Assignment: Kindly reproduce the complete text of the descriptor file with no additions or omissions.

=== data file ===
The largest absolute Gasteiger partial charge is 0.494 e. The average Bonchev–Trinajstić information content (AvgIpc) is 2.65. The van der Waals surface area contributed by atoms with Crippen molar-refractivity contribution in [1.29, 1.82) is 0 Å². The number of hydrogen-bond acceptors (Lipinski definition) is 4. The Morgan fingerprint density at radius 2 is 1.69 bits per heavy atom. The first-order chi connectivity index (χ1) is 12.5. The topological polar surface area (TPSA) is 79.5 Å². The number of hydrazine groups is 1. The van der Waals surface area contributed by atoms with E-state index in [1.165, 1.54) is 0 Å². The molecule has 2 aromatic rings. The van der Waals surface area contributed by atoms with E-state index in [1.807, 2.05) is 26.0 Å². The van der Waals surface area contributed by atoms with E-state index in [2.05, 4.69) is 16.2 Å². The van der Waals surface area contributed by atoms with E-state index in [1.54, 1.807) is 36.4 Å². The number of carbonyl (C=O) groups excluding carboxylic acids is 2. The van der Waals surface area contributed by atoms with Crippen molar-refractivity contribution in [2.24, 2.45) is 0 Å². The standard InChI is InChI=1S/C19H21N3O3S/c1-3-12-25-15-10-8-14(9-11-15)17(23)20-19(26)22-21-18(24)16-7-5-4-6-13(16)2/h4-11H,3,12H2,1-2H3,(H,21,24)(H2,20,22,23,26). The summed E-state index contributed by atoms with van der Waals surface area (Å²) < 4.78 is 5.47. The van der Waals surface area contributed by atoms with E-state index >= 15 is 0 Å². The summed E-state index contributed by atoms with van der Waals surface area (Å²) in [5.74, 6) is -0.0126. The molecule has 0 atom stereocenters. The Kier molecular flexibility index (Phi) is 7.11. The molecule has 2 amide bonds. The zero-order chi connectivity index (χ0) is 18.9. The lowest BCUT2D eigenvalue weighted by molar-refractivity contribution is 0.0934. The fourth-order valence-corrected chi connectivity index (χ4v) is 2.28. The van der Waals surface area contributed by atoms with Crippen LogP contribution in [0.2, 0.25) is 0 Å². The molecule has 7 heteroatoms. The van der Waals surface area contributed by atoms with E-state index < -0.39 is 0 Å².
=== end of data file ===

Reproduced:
The largest absolute Gasteiger partial charge is 0.494 e. The average Bonchev–Trinajstić information content (AvgIpc) is 2.65. The van der Waals surface area contributed by atoms with Crippen molar-refractivity contribution in [1.29, 1.82) is 0 Å². The number of hydrogen-bond acceptors (Lipinski definition) is 4. The Morgan fingerprint density at radius 2 is 1.69 bits per heavy atom. The first-order chi connectivity index (χ1) is 12.5. The topological polar surface area (TPSA) is 79.5 Å². The number of hydrazine groups is 1. The van der Waals surface area contributed by atoms with E-state index in [1.165, 1.54) is 0 Å². The molecule has 2 aromatic rings. The van der Waals surface area contributed by atoms with E-state index in [1.807, 2.05) is 26.0 Å². The van der Waals surface area contributed by atoms with E-state index in [2.05, 4.69) is 16.2 Å². The van der Waals surface area contributed by atoms with E-state index in [1.54, 1.807) is 36.4 Å². The number of carbonyl (C=O) groups excluding carboxylic acids is 2. The van der Waals surface area contributed by atoms with Crippen molar-refractivity contribution in [2.24, 2.45) is 0 Å². The standard InChI is InChI=1S/C19H21N3O3S/c1-3-12-25-15-10-8-14(9-11-15)17(23)20-19(26)22-21-18(24)16-7-5-4-6-13(16)2/h4-11H,3,12H2,1-2H3,(H,21,24)(H2,20,22,23,26). The summed E-state index contributed by atoms with van der Waals surface area (Å²) < 4.78 is 5.47. The van der Waals surface area contributed by atoms with E-state index >= 15 is 0 Å². The summed E-state index contributed by atoms with van der Waals surface area (Å²) in [5.74, 6) is -0.0126. The molecule has 0 atom stereocenters. The Kier molecular flexibility index (Phi) is 7.11. The molecule has 2 amide bonds. The zero-order chi connectivity index (χ0) is 18.9. The lowest BCUT2D eigenvalue weighted by molar-refractivity contribution is 0.0934. The fourth-order valence-corrected chi connectivity index (χ4v) is 2.28. The van der Waals surface area contributed by atoms with Crippen LogP contribution in [0.2, 0.25) is 0 Å². The molecule has 7 heteroatoms. The van der Waals surface area contributed by atoms with E-state index < -0.39 is 0 Å².